How We Love Our God
David Brooks has a lovely meditation about the experience of God, highlighting the example of Audrey Assad (in the above video), a singer/songwriter who converted to Catholicism after having been raised in an unidentified Protestant sect that had a strongly legalistic approach to the divine. When the rigid piety of her childhood faith could not contain the suffering and questioning through which she was living, she turned to books, and eventually to theology. She was drawn to the Church Fathers, especially to Augustine, and found her way into Catholicism. Brooks writes about how Assad’s pilgrimage into mystery and the love of God offers a very different view of how some believers experience the divine than many secularists think:
If you are a secular person curious about how believers experience their faith, you might start with Augustine’s famous passage “What do I love when I love my God,” and especially the way his experience is in the world but then mysteriously surpasses the world:
“It is not physical beauty nor temporal glory nor the brightness of light dear to earthly eyes, nor the sweet melodies of all kinds of songs, nor the gentle odor of flowers, and ointments and perfumes, nor manna or honey, nor limbs welcoming the embraces of the flesh; it is not these I love when I love my God. Yet there is a light I love, and a food, and a kind of embrace when I love my God — a light, voice, odor, food, embrace of my innerness, where my soul is floodlit by light which space cannot contain, where there is sound that time cannot seize, where there is a perfume which no breeze disperses, where there is a taste for food no amount of eating can lessen, and where there is a bond of union that no satiety can part. That is what I love when I love my God.”
I had never seen that passage of Augustine, but it is beautiful and true, and I recognize it. Since my own recent healing from chronic mononucleosis, which occurred because I was released from the deep internal anxieties that had compromised my autoimmune system, I find that I’m in a somewhat unusual spiritual place. As many readers will remember, it was a combination of intense prayer, therapy, and, above all, reading The Divine Comedy, that opened the door for healing grace. Dante’s epic poem is about Love. This might sound strange given that the only part most people have ever thought of is the Inferno, where the damned suffer grotesque eternal punishments. But you can’t understand Inferno without Purgatorio and Paradiso; the Inferno reveals what happens to people who love themselves and their passions more than they love God and other people. And at the summit of the Paradiso, it is revealed to the reader that pure blessedness is to be united with all other living things in and through love of the Creator.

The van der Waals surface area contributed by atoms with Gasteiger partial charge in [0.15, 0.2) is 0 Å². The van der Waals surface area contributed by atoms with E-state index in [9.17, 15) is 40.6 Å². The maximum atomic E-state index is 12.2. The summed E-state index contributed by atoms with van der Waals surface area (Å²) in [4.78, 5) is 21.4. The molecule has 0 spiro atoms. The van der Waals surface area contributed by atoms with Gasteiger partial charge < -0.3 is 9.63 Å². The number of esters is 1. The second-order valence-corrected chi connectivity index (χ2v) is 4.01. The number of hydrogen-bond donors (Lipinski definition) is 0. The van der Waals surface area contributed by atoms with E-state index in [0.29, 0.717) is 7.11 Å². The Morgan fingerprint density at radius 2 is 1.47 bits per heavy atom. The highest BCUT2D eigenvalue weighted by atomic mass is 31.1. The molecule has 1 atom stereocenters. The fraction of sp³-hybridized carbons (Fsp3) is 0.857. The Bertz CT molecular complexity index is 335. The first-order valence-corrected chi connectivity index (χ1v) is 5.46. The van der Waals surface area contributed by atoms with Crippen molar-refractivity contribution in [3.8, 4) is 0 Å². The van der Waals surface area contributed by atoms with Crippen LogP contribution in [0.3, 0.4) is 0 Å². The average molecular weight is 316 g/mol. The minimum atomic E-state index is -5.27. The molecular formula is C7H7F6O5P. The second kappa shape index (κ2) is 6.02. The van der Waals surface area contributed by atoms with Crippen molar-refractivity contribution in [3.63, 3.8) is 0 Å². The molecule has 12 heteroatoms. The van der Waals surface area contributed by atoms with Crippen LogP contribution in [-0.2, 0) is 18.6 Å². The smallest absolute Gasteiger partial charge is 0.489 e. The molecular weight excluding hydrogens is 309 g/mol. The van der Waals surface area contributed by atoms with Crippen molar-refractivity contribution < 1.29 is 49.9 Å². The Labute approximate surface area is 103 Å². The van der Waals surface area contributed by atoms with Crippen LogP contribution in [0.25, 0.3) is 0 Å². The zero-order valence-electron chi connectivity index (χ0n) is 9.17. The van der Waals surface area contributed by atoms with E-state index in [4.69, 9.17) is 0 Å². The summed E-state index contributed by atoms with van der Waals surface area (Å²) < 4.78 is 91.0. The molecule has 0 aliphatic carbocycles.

Me, I knew these things were true as a matter of theological conviction, but they had not taken sufficient root in my heart and imagination until I read the Commedia, and gone on pilgrimage with Dante. My life will never be the same.
So, here’s the strange spiritual place part. This month, I’ve given two Little Way talks — one to a religious retreat, and one to a book club — and I’ve startled myself by the language I’ve used toward the end, when talking about how my own pilgrimage back home came to a surprising and grace-filled end, largely through this Dante experience (or, to be precise, through God speaking to me and revealing Himself through the art of Dante Alighieri). I don’t know that I’ve ever spoken about anything before with such confidence and lightness of spirit. As much as I write about religious subjects on this blog, I don’t often talk about them; there’s something about the nature of religion that makes me reticent to speak about it. This, however, is something different, and I’m not sure why, but whatever it is, David Brooks wrote about it this morning.
The wonder of it all.